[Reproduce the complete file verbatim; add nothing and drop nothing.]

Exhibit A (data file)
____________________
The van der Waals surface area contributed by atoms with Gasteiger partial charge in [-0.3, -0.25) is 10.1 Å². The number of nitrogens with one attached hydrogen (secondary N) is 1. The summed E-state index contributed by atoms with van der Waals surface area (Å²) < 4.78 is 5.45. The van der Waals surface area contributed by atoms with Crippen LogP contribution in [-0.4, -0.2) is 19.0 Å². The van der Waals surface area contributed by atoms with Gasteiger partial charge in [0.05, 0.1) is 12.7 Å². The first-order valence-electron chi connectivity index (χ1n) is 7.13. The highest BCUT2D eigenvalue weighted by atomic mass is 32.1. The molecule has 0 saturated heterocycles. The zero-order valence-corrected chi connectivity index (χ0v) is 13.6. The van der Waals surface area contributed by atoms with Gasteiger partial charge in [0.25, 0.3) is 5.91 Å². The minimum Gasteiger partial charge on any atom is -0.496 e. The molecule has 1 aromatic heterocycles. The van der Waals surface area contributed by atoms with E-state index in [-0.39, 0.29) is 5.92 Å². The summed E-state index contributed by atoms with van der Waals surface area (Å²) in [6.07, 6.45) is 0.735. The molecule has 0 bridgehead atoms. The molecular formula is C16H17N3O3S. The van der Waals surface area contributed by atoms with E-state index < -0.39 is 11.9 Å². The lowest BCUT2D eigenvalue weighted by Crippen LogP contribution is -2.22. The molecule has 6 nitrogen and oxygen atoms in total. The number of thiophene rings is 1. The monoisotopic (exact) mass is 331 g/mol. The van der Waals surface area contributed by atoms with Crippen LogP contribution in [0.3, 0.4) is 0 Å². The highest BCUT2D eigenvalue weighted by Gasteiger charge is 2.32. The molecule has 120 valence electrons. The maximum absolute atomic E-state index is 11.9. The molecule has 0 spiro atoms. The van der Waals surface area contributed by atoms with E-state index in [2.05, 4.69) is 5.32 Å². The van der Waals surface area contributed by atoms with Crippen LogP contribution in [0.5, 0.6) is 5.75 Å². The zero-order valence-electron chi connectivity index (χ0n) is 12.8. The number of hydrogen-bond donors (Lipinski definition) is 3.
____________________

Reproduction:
The van der Waals surface area contributed by atoms with Gasteiger partial charge in [-0.3, -0.25) is 10.1 Å². The number of nitrogens with one attached hydrogen (secondary N) is 1. The summed E-state index contributed by atoms with van der Waals surface area (Å²) < 4.78 is 5.45. The van der Waals surface area contributed by atoms with Crippen LogP contribution in [-0.4, -0.2) is 19.0 Å². The van der Waals surface area contributed by atoms with Gasteiger partial charge in [0.05, 0.1) is 12.7 Å². The first-order valence-electron chi connectivity index (χ1n) is 7.13. The highest BCUT2D eigenvalue weighted by atomic mass is 32.1. The molecule has 0 saturated heterocycles. The zero-order valence-corrected chi connectivity index (χ0v) is 13.6. The van der Waals surface area contributed by atoms with Gasteiger partial charge in [0.25, 0.3) is 5.91 Å². The minimum Gasteiger partial charge on any atom is -0.496 e. The molecule has 1 aromatic heterocycles. The van der Waals surface area contributed by atoms with E-state index in [-0.39, 0.29) is 5.92 Å². The summed E-state index contributed by atoms with van der Waals surface area (Å²) in [6.07, 6.45) is 0.735. The molecule has 0 bridgehead atoms. The molecular formula is C16H17N3O3S. The van der Waals surface area contributed by atoms with E-state index < -0.39 is 11.9 Å². The lowest BCUT2D eigenvalue weighted by Crippen LogP contribution is -2.22. The molecule has 6 nitrogen and oxygen atoms in total. The number of thiophene rings is 1. The monoisotopic (exact) mass is 331 g/mol. The van der Waals surface area contributed by atoms with Crippen LogP contribution in [0.3, 0.4) is 0 Å². The highest BCUT2D eigenvalue weighted by Gasteiger charge is 2.32. The molecule has 120 valence electrons. The maximum absolute atomic E-state index is 11.9. The molecule has 0 spiro atoms. The van der Waals surface area contributed by atoms with E-state index in [2.05, 4.69) is 5.32 Å². The van der Waals surface area contributed by atoms with Crippen LogP contribution in [0.5, 0.6) is 5.75 Å². The zero-order valence-electron chi connectivity index (χ0n) is 12.8. The number of hydrogen-bond donors (Lipinski definition) is 3.